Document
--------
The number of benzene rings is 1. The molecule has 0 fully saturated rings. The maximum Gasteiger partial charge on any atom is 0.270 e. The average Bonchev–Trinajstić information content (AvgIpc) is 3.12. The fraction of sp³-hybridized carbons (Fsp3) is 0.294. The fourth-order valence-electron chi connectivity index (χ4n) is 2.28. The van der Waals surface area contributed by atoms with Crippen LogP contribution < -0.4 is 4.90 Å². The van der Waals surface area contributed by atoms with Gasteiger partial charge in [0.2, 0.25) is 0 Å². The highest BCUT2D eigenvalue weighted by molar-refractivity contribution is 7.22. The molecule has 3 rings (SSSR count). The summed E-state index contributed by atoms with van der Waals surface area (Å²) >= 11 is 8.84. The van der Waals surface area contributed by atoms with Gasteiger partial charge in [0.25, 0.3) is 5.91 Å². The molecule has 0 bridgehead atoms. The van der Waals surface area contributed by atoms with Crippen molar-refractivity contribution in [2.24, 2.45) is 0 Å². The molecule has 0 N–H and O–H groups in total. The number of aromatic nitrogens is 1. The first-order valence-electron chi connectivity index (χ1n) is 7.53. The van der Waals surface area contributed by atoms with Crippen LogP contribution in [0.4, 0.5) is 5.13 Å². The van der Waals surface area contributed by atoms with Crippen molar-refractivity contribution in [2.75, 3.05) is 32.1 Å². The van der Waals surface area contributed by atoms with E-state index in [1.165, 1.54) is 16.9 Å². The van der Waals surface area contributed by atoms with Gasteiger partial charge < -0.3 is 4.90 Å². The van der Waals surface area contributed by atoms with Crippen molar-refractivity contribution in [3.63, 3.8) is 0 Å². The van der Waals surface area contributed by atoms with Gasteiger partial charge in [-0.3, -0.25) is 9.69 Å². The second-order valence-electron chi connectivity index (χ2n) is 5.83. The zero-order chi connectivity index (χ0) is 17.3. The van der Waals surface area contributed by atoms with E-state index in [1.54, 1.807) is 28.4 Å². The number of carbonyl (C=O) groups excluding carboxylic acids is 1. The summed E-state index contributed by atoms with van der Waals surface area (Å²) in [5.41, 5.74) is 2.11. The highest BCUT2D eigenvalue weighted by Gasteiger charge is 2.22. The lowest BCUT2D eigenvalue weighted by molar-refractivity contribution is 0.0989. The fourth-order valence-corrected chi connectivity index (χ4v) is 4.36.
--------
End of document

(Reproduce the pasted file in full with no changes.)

The number of benzene rings is 1. The molecule has 0 fully saturated rings. The maximum Gasteiger partial charge on any atom is 0.270 e. The average Bonchev–Trinajstić information content (AvgIpc) is 3.12. The fraction of sp³-hybridized carbons (Fsp3) is 0.294. The fourth-order valence-electron chi connectivity index (χ4n) is 2.28. The van der Waals surface area contributed by atoms with Crippen LogP contribution < -0.4 is 4.90 Å². The van der Waals surface area contributed by atoms with Gasteiger partial charge in [0.2, 0.25) is 0 Å². The highest BCUT2D eigenvalue weighted by molar-refractivity contribution is 7.22. The molecule has 3 rings (SSSR count). The summed E-state index contributed by atoms with van der Waals surface area (Å²) >= 11 is 8.84. The van der Waals surface area contributed by atoms with Gasteiger partial charge in [0.25, 0.3) is 5.91 Å². The molecule has 0 bridgehead atoms. The van der Waals surface area contributed by atoms with Crippen molar-refractivity contribution in [2.24, 2.45) is 0 Å². The molecule has 0 N–H and O–H groups in total. The number of aromatic nitrogens is 1. The first-order valence-electron chi connectivity index (χ1n) is 7.53. The van der Waals surface area contributed by atoms with Crippen LogP contribution in [0.4, 0.5) is 5.13 Å². The van der Waals surface area contributed by atoms with Crippen molar-refractivity contribution in [2.75, 3.05) is 32.1 Å². The van der Waals surface area contributed by atoms with E-state index in [1.165, 1.54) is 16.9 Å². The van der Waals surface area contributed by atoms with Gasteiger partial charge < -0.3 is 4.90 Å². The van der Waals surface area contributed by atoms with Crippen molar-refractivity contribution in [3.63, 3.8) is 0 Å². The van der Waals surface area contributed by atoms with Gasteiger partial charge in [-0.3, -0.25) is 9.69 Å². The second-order valence-electron chi connectivity index (χ2n) is 5.83. The zero-order chi connectivity index (χ0) is 17.3. The van der Waals surface area contributed by atoms with E-state index in [1.54, 1.807) is 28.4 Å². The number of carbonyl (C=O) groups excluding carboxylic acids is 1. The summed E-state index contributed by atoms with van der Waals surface area (Å²) in [5.41, 5.74) is 2.11. The highest BCUT2D eigenvalue weighted by Gasteiger charge is 2.22. The lowest BCUT2D eigenvalue weighted by molar-refractivity contribution is 0.0989. The fourth-order valence-corrected chi connectivity index (χ4v) is 4.36.